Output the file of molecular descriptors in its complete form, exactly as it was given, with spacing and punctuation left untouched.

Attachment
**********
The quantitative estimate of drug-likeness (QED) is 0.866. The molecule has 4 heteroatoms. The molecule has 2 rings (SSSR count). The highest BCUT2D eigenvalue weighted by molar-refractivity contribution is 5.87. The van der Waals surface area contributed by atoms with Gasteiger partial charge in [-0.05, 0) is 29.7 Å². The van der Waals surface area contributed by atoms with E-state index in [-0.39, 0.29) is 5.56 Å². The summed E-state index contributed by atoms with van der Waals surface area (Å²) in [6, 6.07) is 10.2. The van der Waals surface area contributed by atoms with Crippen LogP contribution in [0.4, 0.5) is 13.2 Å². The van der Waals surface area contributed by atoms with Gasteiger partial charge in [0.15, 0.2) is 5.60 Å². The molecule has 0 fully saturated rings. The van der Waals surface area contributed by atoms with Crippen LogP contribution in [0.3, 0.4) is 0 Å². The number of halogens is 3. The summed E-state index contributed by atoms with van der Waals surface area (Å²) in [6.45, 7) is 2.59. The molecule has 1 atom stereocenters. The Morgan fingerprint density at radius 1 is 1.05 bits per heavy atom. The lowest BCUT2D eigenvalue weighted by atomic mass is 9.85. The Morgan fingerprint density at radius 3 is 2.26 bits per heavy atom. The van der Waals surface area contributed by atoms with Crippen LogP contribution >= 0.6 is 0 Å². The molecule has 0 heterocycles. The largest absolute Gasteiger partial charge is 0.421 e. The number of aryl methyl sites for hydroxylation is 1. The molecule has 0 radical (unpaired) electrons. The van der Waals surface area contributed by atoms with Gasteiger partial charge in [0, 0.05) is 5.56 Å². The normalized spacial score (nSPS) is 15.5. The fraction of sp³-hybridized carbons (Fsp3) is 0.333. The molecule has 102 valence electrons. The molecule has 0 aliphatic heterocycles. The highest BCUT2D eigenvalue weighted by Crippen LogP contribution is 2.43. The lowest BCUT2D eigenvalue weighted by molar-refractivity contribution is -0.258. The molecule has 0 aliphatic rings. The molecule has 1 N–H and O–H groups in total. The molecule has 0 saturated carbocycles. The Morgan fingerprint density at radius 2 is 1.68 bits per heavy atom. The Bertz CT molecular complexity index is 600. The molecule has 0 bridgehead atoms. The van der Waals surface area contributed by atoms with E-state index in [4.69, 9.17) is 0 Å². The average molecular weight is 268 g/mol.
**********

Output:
The quantitative estimate of drug-likeness (QED) is 0.866. The molecule has 4 heteroatoms. The molecule has 2 rings (SSSR count). The highest BCUT2D eigenvalue weighted by molar-refractivity contribution is 5.87. The van der Waals surface area contributed by atoms with Gasteiger partial charge in [-0.05, 0) is 29.7 Å². The van der Waals surface area contributed by atoms with E-state index in [-0.39, 0.29) is 5.56 Å². The summed E-state index contributed by atoms with van der Waals surface area (Å²) in [6, 6.07) is 10.2. The van der Waals surface area contributed by atoms with Crippen LogP contribution in [0.4, 0.5) is 13.2 Å². The van der Waals surface area contributed by atoms with Gasteiger partial charge in [0.15, 0.2) is 5.60 Å². The molecule has 0 fully saturated rings. The van der Waals surface area contributed by atoms with Crippen LogP contribution in [0.3, 0.4) is 0 Å². The number of halogens is 3. The summed E-state index contributed by atoms with van der Waals surface area (Å²) in [6.45, 7) is 2.59. The molecule has 1 atom stereocenters. The Morgan fingerprint density at radius 1 is 1.05 bits per heavy atom. The lowest BCUT2D eigenvalue weighted by atomic mass is 9.85. The Morgan fingerprint density at radius 3 is 2.26 bits per heavy atom. The van der Waals surface area contributed by atoms with Crippen LogP contribution >= 0.6 is 0 Å². The molecule has 0 heterocycles. The largest absolute Gasteiger partial charge is 0.421 e. The number of aryl methyl sites for hydroxylation is 1. The molecule has 0 radical (unpaired) electrons. The van der Waals surface area contributed by atoms with Gasteiger partial charge in [0, 0.05) is 5.56 Å². The normalized spacial score (nSPS) is 15.5. The fraction of sp³-hybridized carbons (Fsp3) is 0.333. The molecule has 102 valence electrons. The molecule has 0 aliphatic heterocycles. The highest BCUT2D eigenvalue weighted by Crippen LogP contribution is 2.43. The lowest BCUT2D eigenvalue weighted by molar-refractivity contribution is -0.258. The molecule has 0 aliphatic rings. The molecule has 1 N–H and O–H groups in total. The molecule has 0 saturated carbocycles. The Morgan fingerprint density at radius 2 is 1.68 bits per heavy atom. The Bertz CT molecular complexity index is 600. The molecule has 0 bridgehead atoms. The van der Waals surface area contributed by atoms with E-state index in [4.69, 9.17) is 0 Å². The average molecular weight is 268 g/mol.